Clio has since discovered a novel by the best-selling French writer, Marcelle Tinayre (1870-1948), called (in its English translation) To Arms! Published in 1915, it explores the varied reactions of ordinary Parisians as seen through the eyes of one woman during two days (the 31st of July and 1st August 1914 – just 100 years ago) of the run-up to the German invasion of France– when Parisians had learned that the German army was mobilizing for a strike, but hadn’t yet launched it.
In Tinayre’s novel, one older woman who is the concierge in the building where the main character, Simone, lives, exclaims, weeping, on how hard war is on mothers of sons:
“If there were women in the government, war would be ended! It is the soldiers who make the battles, but it is the women who make the soldiers.
Between you and me, we always think about saving our children. I cannot think that a German mother has a different heart from mine! There are not two ways of bringing a child into the world, and not two ways for him to leave it, and not two ways of suffering when we lose him. Nature is everywhere the same . . . .”And the author remarks:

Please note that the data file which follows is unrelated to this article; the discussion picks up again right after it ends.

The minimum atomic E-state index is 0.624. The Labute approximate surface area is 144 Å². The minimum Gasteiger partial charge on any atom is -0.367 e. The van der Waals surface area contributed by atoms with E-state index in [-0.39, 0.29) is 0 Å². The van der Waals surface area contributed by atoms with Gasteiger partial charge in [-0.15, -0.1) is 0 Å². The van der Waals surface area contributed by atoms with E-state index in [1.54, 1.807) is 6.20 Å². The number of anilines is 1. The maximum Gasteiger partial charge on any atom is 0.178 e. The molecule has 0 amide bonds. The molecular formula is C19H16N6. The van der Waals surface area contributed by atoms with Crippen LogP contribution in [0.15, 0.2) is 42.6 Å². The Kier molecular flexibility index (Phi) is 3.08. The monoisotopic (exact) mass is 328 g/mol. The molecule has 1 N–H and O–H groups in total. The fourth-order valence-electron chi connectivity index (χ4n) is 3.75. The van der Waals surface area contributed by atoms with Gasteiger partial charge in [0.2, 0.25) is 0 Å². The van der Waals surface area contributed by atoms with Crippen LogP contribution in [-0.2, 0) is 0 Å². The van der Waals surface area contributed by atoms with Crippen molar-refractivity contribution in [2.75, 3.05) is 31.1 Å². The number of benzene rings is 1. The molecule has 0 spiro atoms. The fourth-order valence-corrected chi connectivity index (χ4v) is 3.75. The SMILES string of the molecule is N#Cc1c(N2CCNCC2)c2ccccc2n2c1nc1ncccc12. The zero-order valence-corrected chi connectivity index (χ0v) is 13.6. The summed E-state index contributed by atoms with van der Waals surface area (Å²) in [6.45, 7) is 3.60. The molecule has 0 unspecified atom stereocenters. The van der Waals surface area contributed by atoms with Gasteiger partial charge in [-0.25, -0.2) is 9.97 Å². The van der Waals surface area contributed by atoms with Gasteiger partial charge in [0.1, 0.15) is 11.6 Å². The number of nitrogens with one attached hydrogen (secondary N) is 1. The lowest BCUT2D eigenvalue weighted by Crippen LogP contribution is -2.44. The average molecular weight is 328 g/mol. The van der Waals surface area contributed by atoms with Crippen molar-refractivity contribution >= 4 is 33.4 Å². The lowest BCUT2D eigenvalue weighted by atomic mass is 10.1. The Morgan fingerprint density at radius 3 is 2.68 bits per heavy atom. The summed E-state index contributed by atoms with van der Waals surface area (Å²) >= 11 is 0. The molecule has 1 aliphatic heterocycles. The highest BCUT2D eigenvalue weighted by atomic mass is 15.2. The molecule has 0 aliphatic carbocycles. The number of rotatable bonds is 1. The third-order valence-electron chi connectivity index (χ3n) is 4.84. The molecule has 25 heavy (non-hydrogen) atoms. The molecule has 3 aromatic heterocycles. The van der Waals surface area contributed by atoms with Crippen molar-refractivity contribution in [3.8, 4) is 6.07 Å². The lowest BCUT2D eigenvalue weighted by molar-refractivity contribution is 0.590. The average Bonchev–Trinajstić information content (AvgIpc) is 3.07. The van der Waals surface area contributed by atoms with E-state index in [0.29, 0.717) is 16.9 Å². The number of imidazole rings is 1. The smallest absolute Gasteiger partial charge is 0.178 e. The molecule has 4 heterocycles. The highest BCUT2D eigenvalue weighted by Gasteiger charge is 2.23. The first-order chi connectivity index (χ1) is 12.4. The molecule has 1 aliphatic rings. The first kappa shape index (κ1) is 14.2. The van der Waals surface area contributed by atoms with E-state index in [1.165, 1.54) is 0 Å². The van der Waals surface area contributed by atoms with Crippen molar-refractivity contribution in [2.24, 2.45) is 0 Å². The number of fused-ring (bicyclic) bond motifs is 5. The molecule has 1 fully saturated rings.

“The cry of distracted maternity, of naked and savage instinct, resounded through Simone’s whole being. The old concierge with grey hair, in the rooms furnished with mahogany, seemed to her a symbolic figure of the Mater Dolorosa. No doubt, at this moment, despatches running on the telegraph wires, or sent on air waves, were carrying the same news to France, Germany, and Russia. Everywhere, the women who had not wished to believe in the catastrophe so incomprehensible to their simple minds, were brutally crushed before the reality. . . . Everywhere. And the women of the Russian huts, primitive souls who knew nothing of the universe, and the prolific German women who lived in subjection to men, and the French women passionately devoted to their sons, all, submitting to the law, faithful to their duty but equally tortured, uttered the same cry, the unavailing cry of the mothers which, from the time of Hecuba and Rachel, resounds eternally from age to age.”And yet wars continue, and mothers continue to wail. Ten million men died in World War I and some twenty million were wounded. An entire generation was sacrificed in the course of four bloody years. Wars continue today in many parts of the world. How long will it be before women and men put a halt to such senseless slaughter?
Source: To Arms! (La Veillée des Armes): An Impression of the Spirit of France. Authorized translation from the French of Marcelle Tinayre by Lucy H. Humphrey, with a preface by John H. Finley (New York, 1918; originally published in France in 1915).